This is our 100th article and our first editorial. Our first saw the light of day on August 3rd, so we’re slightly over the six month mark. In that half year we’ve seen quite a lot of developments.

On our tenth day, we published what is so far our most read article – on the truly incredible RPG scene in Sweden. It exploded almost immediately and perhaps gave us unrealistic hopes for our growth at the start.

But it also started something of a theme with us. We are based in Iceland and understandably are very impressed by our Nordic neighbours and have followed up closely on what our northern cousins have been doing. Is it any wonder? It’s a thriving and powerful scene that is producing a lot of truly impressive work, such as Fria Ligan (Free League) with Mutant Year Zero, Coriolis, Tales from the Loop and the upcoming Forbidden Lands. Let’s not forget Trudvang Chronicles and Symbaroum, which we will cover very soon.

It takes a while to warm up

The early winter was tough. For a time, there was little activity amongst the Yawning Portal staff for a number of reasons and it resulted in a slump, both creatively and in viewing figures. However, since the start of the new year, I think it’s safe to say that we are on the rise. January started with a bang and several of our articles became very popular and on a wide variety of topics, such as a further look at Nordic RPG’s, a look back on the Forgotten Realms and Eberron and tips on better GM’ing and subverting player knowledge on monsters as well as our argument that we are in the middle of D&D’s golden age. It became our strongest month since we started.

And then came February. We’re only slightly past the halfway point and it has already become our best month. On February 3rd, we published an article highlighting how D&D, for all its strengths, isn’t the only option out there. It became our second most read article almost immediately. We followed up and continue too see growth, which has been such that we saw the need to expand and added a board game editor to our staff. The future is very bright.

Did we ever mention we love you?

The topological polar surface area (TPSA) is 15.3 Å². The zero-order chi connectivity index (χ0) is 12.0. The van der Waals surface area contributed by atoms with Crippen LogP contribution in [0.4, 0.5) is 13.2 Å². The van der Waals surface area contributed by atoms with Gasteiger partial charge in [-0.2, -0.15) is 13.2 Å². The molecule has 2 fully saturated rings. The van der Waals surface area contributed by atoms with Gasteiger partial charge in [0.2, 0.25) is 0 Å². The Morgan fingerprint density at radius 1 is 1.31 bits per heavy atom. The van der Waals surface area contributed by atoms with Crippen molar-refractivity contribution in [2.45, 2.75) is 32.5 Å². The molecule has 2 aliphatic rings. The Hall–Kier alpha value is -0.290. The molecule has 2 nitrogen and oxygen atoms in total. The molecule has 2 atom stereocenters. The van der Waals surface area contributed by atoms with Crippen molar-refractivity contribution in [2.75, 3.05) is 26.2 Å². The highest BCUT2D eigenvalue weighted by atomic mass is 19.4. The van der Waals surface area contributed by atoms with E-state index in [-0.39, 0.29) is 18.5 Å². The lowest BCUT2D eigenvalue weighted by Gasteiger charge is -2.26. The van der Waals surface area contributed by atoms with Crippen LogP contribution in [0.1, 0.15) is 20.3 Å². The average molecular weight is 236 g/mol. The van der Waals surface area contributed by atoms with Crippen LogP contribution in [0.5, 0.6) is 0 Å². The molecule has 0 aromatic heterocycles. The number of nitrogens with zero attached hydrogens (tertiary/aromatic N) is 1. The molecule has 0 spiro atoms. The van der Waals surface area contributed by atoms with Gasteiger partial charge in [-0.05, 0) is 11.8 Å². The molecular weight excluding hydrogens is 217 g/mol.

That being said, this is a labour of love. We are all highly experienced, both in RPG’s and diverse fields relevant to running and creating for the site. We have more than a century of total playing experience. But so far, this is not a living for any of us. With the continued growth we may well become more than hobbyists writing about our passion projects. For that to happen we are absolutely dependant on you, our readers. On the other hand, to keep you coming we must continue producing the quality material we believe we are making. It’s a delicate balance. It has been our aim to speak our minds, even if some may not like it.

We’ve recently added the option of receiving our newsletter. If you’re interested, simply join on the front page. It takes seconds.

We are also looking in other directions for ways to not only share our views, but also our experience. We have already started with a Yawning Portal mini-campaign over on dmsguild, the first chapter is out now and the second chapter is in development.  There will be more once the first one is finished.

We are also discussing setting up a Patreon program or something similar. We want to make it very clear that we will not do this unless it involves something of value for the participant. If this happens it will mean that there will be rewards for those partaking, we don’t want to just beg.

And now from the heart…

On a personal note, this has been a lot of fun and will continue to be. If I have a complaint, it has to do with how hard it can be to get attention on articles that don’t discuss D&D. There is no way to ignore the fact that D&D is the giant in the RPG world, but it’s my sincere belief that having an open mind and looking at other things is helpful to anyone’s game. Two things always sell – nostalgia and negativity. That does tend to annoy me, mostly because a glowing look at the past is not always an honest look. I love many of the old D&D settings, whether active or not, but that doesn’t mean I will ignore their shortcomings. It’s not exactly a secret that I really, really don’t like Spelljammer, mostly because of how its potential was wasted. But I took it too far and focused too much on the negatives and less on the positives (there are a few, if you dig deep) and may have turned off some readers. Negativity for negativity’s sake is just dumb. A reasoned critique is a different story, and our look at the Forgotten Realms (our first round table article, there will be more) was a better, more nuanced look at both its positives and negatives. Again, it’s a delicate balance.

Now it’s your turn. What would you, our readers like to see in the future?